Family First: How To Stay Safe During Extreme Heat

Family First: How To Stay Safe During Extreme Heat

Andrew F. Johnston

Extreme Heat often results in the highest number of annual deaths among all weather-related hazards. In most of the United States, extreme heat is defined as a long period (2 to 3 days) of high heat and humidity with temperatures above 90 degrees. In extreme heat, evaporation is slowed and the body must work extra hard to maintain a normal temperature. This can lead to death by overworking the human body.

Remember that:

  • Extreme heat can occur quickly and without warning.
  • Older adults, children, and sick or overweight individuals are at greater risk from extreme heat.
  • Humidity increases the feeling of heat as measured by a heat index

 

IF YOU ARE UNDER AN EXTREME HEAT WARNING:

  • Find air conditioning.
  • Avoid strenuous activities.
  • Watch for heat illness.
  • Wear light clothing.
  • Check on family members and neighbors.
  • Drink plenty of fluids.
  • Watch for heat cramps, heat exhaustion, and heat stroke.
  • Never leave people or pets in a closed car.

 

HOW TO STAY SAFE WHEN EXTREME HEAT THREATENS

WHAT TO DO NOW: Prepare

  • Find places in your community where you can go to get cool.
  • Keep your home cool by doing the following:Cover windows with drapes or shades.
  • Weather-strip doors and windows.
  • Use window reflectors, such as aluminum foil-covered cardboard, to reflect heat back outside.
  • Add insulation to keep the heat out.
  • Use attic fans to clear hot air.
  • Install window air conditioners and insulate around them.
  • Learn to recognize the signs of heat-related illness.

 

WHAT TO DO DURING: Be Safe

  • Never leave a child, adult, or animal alone inside a vehicle on a warm day.
  • Find places with air conditioning. Libraries, shopping malls, and community centers can provide a cool place to take a break from the heat.
  • If you’re outside, find shade. Wear a hat wide enough to protect your face.
  • Wear loose, lightweight, light-colored clothing.
  • Drink plenty of fluids to stay hydrated. If you or someone you care for is on a special diet, ask a doctor how best to accommodate it.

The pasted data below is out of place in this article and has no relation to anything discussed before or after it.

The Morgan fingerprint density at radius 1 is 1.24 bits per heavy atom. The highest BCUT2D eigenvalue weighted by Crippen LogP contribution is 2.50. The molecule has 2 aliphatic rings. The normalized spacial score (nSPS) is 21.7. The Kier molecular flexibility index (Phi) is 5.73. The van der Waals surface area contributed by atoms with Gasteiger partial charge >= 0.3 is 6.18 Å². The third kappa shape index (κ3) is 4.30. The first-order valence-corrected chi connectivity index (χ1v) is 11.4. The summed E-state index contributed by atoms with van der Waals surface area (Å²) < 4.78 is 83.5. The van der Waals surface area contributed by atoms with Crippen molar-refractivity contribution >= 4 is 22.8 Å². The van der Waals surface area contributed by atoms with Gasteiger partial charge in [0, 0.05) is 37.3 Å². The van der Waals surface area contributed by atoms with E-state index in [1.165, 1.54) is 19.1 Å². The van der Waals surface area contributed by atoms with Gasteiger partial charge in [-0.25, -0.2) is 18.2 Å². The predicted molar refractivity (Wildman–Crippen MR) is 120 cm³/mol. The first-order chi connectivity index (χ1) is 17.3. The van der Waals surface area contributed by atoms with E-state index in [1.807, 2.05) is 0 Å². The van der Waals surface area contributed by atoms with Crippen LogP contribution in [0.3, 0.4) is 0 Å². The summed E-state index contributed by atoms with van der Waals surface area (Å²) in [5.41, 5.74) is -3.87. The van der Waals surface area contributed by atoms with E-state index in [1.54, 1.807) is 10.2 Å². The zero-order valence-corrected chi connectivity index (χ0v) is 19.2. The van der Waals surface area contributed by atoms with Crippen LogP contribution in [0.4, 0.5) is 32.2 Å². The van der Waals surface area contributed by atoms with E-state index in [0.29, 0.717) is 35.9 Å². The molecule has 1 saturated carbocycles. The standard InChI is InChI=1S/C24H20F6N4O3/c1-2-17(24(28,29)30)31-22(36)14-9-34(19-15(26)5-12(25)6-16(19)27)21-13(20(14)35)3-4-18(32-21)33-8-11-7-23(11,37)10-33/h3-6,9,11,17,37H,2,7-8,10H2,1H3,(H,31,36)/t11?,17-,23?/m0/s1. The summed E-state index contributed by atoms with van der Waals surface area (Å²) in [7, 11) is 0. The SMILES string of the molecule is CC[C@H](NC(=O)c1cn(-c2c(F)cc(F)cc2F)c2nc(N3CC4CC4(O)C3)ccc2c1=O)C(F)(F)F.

• Do not use electric fans when the temperature outside is more than 95 degrees, as this could increase the risk of heat-related illness. Fans create air flow and a false sense of comfort, but do not reduce body temperature.
  • Avoid high-energy activities.
  • Check yourself, family members, and neighbors for signs of heat-related illness.

 

RECOGNIZE AND RESPOND

Know the signs of heat-related illness and the ways to respond to it:

HEAT CRAMPS

Signs: Muscle pains or spasms in the stomach, arms, or legs

Actions: Go to a cooler location. Remove excess clothing. Take sips of cool sports drinks with salt and sugar. Get medical help if cramps last more than an hour.

HEAT EXHAUSTION

Signs: Heavy sweating, paleness, muscle cramps, tiredness, weakness, dizziness, headache, nausea or vomiting, or fainting

Actions: Go to an air-conditioned place and lie down. Loosen or remove clothing. Take a cool bath. Take sips of cool sports drinks with salt and sugar. Get medical help if symptoms get worse or last more than an hour.

HEAT STROKE

Signs: Extremely high body temperature (above 103 degrees) taken orally; red, hot, and dry skin with no sweat; rapid, strong pulse; dizziness; confusion; or unconsciousness

Actions: Call 911 or get the person to a hospital immediately. Cool down with whatever methods are available until medical help arrives.